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My Life As A Mid-Life Dance Major

Funny Face

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BW has encouraged me to talk about my experiences as a dance major in mid-life. So I have copied the gist of what I posted in another thread to get it going, and I'll fill in as others may have questions or show interest. I'd love to talk to dancers of all ages about this experience.


Here goes:


"I just wanted to comment on the earlier comment that most college departments are modern. When I first majored in dance at a large Midwestern university, decades ago, the major was clearly and equally divided between ballet and modern. Period. If you wanted to take yoga or jazz or character, you did so through a university extension program, but did not receive college credit for it, nor did it count towards the major. I also took several levels of dance composition, but comp was, for whatever reasons, focused on modern. Student performances were choreographed by teachers and students, but the ballet choreography, to my recollection, was always done by the teachers. Students either didn't care to try it or didn't feel capable of it.


A friend of mine from those days danced for, among others, the Milwaukee Ballet, and when we caught up several years ago, she urged me to do what she had done. Go back all these years later and finish what I'd started. I first went to meet with the chair of the department we had attended so many years ago and where she went back to finish. It was totally modern. Ballet was an elective. I asked the chair about the shift in focus over the years and I'm going to paraphrase her explanation as to why most college dance departments are now modern-based. She said that modern dance is feasible for the older dancers or the dancers who start late, or the dancers who simply don't have the technique for ballet, etc. She said that only a few ballet-oriented dance departments still exist in the U.S. because in order to recruit truly talented ballet dancers, the departments would have to be endowed with the same kind of funds that athletic departments have. Those ballet dancers, she explained, are going to choose an early career over a dance major.


At the time that I had this interview with her, it was the last days of ballet teaching for the professor I'd had many years ago. Those must have been bittersweet days for her. I just couldn't see myself returning to that department with those changes. And, I also felt the BFA was too easy -- a total of 7 semesters of dance were required, and those semesters could include the lowest levels of technique.


As I was beginning to think this was all a pipe dream, I ran into a woman with whom I've taken class in this city, who is also chair of the Theater/Dance Department at a private university in my state. She told me that the department, which had offered a minor for years, had just started a dance major, the only one offered in the state. It offers a BFA and BA. Both are demanding. There is equal emphasis on ballet and modern. The BFA requires 16 semesters of technique (2 courses each semester in ballet and modern) and you must audition, and you must achieve advanced level in both for graduation. The BA requires 8 semesters of technique, and you must achieve advanced level in either ballet or modern and intermediate in the one you don't achieve advanced level in.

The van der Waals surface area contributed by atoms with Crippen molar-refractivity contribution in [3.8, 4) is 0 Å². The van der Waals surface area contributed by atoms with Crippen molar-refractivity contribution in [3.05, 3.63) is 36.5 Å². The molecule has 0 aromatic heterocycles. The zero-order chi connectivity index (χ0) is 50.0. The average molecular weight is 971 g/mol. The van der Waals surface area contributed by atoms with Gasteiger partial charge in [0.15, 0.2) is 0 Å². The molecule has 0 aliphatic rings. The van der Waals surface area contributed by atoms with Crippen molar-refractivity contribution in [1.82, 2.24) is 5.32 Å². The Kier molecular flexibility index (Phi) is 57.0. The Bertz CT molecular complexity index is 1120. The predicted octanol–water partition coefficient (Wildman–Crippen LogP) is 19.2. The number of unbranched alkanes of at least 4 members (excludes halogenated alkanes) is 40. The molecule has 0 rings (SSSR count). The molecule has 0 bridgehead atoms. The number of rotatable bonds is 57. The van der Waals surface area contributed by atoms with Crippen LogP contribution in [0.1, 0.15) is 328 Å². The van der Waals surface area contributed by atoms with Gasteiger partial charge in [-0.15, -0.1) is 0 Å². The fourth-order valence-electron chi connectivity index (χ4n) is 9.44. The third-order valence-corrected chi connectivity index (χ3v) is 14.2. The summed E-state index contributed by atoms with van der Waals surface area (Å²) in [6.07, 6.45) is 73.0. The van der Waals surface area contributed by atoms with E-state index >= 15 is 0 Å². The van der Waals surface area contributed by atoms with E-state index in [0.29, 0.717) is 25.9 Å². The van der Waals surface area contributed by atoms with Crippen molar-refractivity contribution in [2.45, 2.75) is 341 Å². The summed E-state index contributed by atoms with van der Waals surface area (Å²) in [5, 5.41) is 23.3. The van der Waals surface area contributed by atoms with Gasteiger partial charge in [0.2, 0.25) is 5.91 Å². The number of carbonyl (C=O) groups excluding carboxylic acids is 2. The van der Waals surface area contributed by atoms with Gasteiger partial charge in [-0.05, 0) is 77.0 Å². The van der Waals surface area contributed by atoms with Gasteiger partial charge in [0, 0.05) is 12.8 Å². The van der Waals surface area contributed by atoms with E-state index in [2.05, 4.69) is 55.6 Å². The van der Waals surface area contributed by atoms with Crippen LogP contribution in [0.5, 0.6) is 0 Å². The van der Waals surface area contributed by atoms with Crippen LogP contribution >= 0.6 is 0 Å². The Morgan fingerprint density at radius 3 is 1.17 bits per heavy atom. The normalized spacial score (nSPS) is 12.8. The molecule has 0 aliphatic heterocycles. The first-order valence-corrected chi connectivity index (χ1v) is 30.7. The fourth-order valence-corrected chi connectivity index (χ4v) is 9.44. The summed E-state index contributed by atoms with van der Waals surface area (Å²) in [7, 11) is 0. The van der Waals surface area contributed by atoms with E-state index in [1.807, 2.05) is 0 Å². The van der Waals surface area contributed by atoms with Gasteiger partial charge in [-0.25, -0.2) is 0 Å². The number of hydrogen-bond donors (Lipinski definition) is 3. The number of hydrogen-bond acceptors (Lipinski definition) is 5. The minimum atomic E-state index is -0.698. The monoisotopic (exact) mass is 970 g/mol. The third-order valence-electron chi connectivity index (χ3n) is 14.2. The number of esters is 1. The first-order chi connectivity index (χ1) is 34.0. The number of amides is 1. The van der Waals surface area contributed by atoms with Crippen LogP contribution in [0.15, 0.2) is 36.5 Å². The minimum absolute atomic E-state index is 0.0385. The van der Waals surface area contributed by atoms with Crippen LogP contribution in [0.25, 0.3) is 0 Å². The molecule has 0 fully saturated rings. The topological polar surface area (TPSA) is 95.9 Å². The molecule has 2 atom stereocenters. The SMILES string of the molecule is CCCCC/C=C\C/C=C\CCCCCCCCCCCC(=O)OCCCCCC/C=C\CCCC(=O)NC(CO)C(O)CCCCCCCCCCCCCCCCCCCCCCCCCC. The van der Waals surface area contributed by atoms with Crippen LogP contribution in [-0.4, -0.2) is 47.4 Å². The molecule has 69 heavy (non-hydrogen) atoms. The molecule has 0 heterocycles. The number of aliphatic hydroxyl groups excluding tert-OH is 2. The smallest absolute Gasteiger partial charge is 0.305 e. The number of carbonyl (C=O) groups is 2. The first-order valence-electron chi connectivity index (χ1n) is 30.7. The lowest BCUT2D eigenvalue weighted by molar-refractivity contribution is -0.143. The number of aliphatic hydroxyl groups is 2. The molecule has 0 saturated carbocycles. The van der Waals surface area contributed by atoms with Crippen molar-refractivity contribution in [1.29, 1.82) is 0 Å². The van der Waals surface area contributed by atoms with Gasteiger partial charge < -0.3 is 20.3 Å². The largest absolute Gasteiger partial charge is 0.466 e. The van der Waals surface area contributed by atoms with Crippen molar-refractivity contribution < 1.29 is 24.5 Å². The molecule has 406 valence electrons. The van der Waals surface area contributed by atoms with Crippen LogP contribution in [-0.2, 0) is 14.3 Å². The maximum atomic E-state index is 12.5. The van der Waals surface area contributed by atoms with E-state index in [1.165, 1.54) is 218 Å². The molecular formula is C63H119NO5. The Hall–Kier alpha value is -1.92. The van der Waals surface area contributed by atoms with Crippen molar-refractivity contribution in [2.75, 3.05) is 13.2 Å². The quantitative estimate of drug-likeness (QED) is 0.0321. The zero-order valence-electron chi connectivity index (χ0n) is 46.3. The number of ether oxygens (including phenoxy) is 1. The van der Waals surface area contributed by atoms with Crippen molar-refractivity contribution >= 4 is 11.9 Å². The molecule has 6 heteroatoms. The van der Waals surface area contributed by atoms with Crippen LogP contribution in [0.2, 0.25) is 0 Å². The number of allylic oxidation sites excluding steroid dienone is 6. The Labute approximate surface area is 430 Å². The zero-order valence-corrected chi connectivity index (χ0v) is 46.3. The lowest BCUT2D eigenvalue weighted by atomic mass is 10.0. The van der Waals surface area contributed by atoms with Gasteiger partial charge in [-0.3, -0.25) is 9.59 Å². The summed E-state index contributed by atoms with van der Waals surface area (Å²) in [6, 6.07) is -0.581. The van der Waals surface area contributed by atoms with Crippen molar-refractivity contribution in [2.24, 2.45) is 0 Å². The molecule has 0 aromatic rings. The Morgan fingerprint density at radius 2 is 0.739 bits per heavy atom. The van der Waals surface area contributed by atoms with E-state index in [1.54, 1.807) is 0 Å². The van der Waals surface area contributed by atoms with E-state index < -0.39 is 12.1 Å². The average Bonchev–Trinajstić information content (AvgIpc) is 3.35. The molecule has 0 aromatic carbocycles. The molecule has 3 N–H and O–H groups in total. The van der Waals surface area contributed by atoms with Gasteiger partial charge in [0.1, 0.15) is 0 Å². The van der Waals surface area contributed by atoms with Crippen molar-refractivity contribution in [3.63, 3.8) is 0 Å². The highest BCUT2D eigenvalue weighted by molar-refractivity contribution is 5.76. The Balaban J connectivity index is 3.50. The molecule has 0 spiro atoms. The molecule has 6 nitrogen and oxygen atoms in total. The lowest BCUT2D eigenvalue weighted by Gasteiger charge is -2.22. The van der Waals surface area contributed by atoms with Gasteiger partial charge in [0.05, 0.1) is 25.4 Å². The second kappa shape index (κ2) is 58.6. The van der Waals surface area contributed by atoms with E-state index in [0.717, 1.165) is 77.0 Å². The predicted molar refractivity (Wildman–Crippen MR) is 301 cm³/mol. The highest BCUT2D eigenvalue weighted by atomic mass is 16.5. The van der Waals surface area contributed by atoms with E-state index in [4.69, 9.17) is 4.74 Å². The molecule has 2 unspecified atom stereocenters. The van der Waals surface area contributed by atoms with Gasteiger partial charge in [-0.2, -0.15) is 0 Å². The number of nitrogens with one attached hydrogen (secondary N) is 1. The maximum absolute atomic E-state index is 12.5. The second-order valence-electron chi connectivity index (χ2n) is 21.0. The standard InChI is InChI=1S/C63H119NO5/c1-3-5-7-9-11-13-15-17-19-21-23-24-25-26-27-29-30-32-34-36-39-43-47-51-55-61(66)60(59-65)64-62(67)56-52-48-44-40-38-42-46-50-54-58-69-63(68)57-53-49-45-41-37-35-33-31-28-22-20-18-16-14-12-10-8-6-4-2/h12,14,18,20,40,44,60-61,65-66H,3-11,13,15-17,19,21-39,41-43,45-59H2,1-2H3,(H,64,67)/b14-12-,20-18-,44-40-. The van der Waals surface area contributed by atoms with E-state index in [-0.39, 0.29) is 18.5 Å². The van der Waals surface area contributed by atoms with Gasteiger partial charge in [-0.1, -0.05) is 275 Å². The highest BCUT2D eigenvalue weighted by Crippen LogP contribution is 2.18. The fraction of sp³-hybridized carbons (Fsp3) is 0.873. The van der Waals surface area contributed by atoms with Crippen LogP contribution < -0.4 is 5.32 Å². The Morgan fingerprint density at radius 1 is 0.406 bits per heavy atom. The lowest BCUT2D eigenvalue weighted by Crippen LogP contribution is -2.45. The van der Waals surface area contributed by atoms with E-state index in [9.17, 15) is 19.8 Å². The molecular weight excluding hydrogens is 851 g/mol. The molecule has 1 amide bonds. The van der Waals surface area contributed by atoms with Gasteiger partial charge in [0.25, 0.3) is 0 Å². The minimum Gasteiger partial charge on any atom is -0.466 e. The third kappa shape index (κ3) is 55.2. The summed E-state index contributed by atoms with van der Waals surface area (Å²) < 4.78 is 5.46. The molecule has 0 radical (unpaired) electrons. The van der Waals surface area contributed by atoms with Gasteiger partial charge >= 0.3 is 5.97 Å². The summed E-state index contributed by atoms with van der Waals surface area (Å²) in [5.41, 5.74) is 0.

Also, the intermediate level of class works twice a week by itself and joins with the advanced level twice a week, so there is still the impetus to keep up with the higher level.


I successfully auditioned for the program as a transfer student in fall 2001, and in so doing, became the oldest dance major in the history of the university (and the state). Doing this while in cancer recovery was especially rewarding for me. I felt like a kid again every single day -- what a joy to place my hand on the barre each morning, look out the window at this beautiful campus, hear the music, and begin the plies all over again. I completed the program this past spring with a solid 4.0 and, while I am happy to begin a new career of motivational speaking for others in cancer recovery, I now feel the whole experience flew by way too fast. However, even though I've completed the requirements for the major, I still have to take several non-related (science) courses to achieve the degree. The department chair told me they've established a new rule -- that as long as a dance major is still taking courses at the university, she must remain in technique class each semester to keep up her level of technique until she graduates. This is not a requirement I am going to balk at. I get to be a kid just a little longer.


And as to choreography being taught, the major requires 4 levels of choreography training, including a major senior project. Although I had actually completed that requirement in my past life, I opted to take a choreography class again, because I think it's important to look for those workshop opportunities and keep yourself fresh in this regard. For our student concert last year, I composed and recorded the music along wtih choreographing a piece, and it was very rewarding. One thing I've noticed that is similar to my first college experience: students still want to do only modern choreography, and the teachers are the ones who choreograph the ballet pieces. I wonder if anyone, particularly our younger, up and coming dancers, could comment on this."